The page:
I can find the version OS that's installed on my Pi 4. But how can I find out the official current version? Preferably in a way that can be scripted.

What I would love to do would be to write a script that would determine the version OS installed on my Pi (easy), then get the current official version (unknown), compare the two, and send myself an email if they differ. I would then schedule this in cron to run once a month.

Then, I wouldn't have to remember to check it manually. (When done manually I alternate between checking every couple of days, and checking once a year or so.)

Then, when I get an email that I'm out of date, I set aside some time to do the upgrade, and more importantly validating that the upgrade didn't break anything.

EDIT: I'm talking about major release levels, ie Stretch -> Buster-> Bullseye -> Trixie

  • There are updates to the OS every few days - so there will always be OS updates available every month. Seems pointless sending an email?
    – CoderMike
    Jul 29, 2023 at 18:39
  • in a script you could run an apt update followed by an apt list --upgradable - more than one line in the latter means something can be upgraded (actually the output of apt update would tell you that there are upgrades available so the apt list is not really required, but is easier to parse to check if upgrades are available) Jul 29, 2023 at 23:28
  • I should have specified MAJOR release. Basically, I want to know when I need to do a major upgrade from Bullseye to Bookworm.
    – bdixon
    Jul 30, 2023 at 19:30
  • "I should have specified MAJOR release." These ONLY happen very 2 years (after the corresponding Debian release) so there is no point in checking monthly! When they happen they are announced on the News Blog (and they NEVER support cross OS upgrade.
    – Milliways
    Jul 30, 2023 at 23:46
  • I know they don't happen often. But I have an Ubuntu machine that ended up 2 or 3 major releases behind because I neglected it, and in order to fix some problems I'm going to have to do a multi-step upgrade. (Have to go through an intermediate release.) I don't want to go through that with my Pi's, so I'll automated the checking. That way, I don't have to remember to check the blog.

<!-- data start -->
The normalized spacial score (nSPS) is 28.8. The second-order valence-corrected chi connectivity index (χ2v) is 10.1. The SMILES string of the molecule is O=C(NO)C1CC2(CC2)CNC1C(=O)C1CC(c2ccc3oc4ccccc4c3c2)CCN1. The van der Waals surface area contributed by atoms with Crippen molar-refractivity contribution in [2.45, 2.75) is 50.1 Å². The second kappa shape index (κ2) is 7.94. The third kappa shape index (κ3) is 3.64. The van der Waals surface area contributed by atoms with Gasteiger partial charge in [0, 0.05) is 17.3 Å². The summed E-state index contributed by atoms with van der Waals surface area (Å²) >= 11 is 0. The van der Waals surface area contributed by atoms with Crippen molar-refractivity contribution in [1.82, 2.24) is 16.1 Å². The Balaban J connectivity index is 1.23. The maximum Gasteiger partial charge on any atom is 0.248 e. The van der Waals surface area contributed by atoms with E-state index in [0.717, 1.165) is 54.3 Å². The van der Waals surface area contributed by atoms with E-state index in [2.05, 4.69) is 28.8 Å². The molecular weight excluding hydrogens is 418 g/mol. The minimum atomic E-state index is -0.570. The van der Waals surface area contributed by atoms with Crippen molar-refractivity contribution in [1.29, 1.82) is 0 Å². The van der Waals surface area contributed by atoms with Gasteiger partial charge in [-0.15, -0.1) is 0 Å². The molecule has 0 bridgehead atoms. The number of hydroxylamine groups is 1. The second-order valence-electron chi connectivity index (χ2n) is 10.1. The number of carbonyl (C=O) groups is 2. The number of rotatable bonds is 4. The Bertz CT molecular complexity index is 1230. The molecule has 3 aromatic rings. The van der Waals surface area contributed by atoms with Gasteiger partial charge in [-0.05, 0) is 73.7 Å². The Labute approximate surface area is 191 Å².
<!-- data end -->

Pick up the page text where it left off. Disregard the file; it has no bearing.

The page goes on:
– bdixon
    Aug 1, 2023 at 2:00

2 Answers 2


You could check the codename in http://raspbian.raspberrypi.org/raspbian/dists/stable/Release

stable in that URL always points to the latest stable release.

  • Perfect. Now I can run "curl raspbian.raspberrypi.org/raspbian/dists/stable/Release 2>&1 | grep Codename ; grep "VERSION_CODENAME" /etc/os-release" - then it's a simple matter to put that into a script, capture & compare the two values, and send an email of they are different. Thanks
    – bdixon
    Jul 30, 2023 at 19:32
  • I noticed yesterday that the above referenced site shows "Suite: stable / Codename: bookworm", but it also says "Description: Debian armhf testing distribution for Raspberry Pi". So, on the one hand it lists bookworm as (presumably) the latest stable release, but on the other hand it explicitly says it's a testing release. So, comparing this with my current install does give me a heads up that I'm going to be "out of date" sometime soon. But is there another url that would tell me what the current stable "you should be using this" major version is?
    – bdixon
    Sep 26, 2023 at 13:13

"the current official version of Raspberry Pi OS" is meaningless; the OS is regularly updated.

Maybe every few months or so the latest is packaged into an image so those doing a fresh install get a reasonably up-to date OS but this is of no use to those with an existing OS.
Even less frequently there is a Blog post announcing the "Latest".
If you REALLY want to know when these releases are produced see https://downloads.raspberrypi.org/raspios_armhf/images/

I update my OS daily - it only takes a few seconds.

If there are updates I check to see if anything I use is updated and upgrade if warranted.

If you use Raspberry Pi OS Bullseye with Desktop a notification pops up if there are updates.

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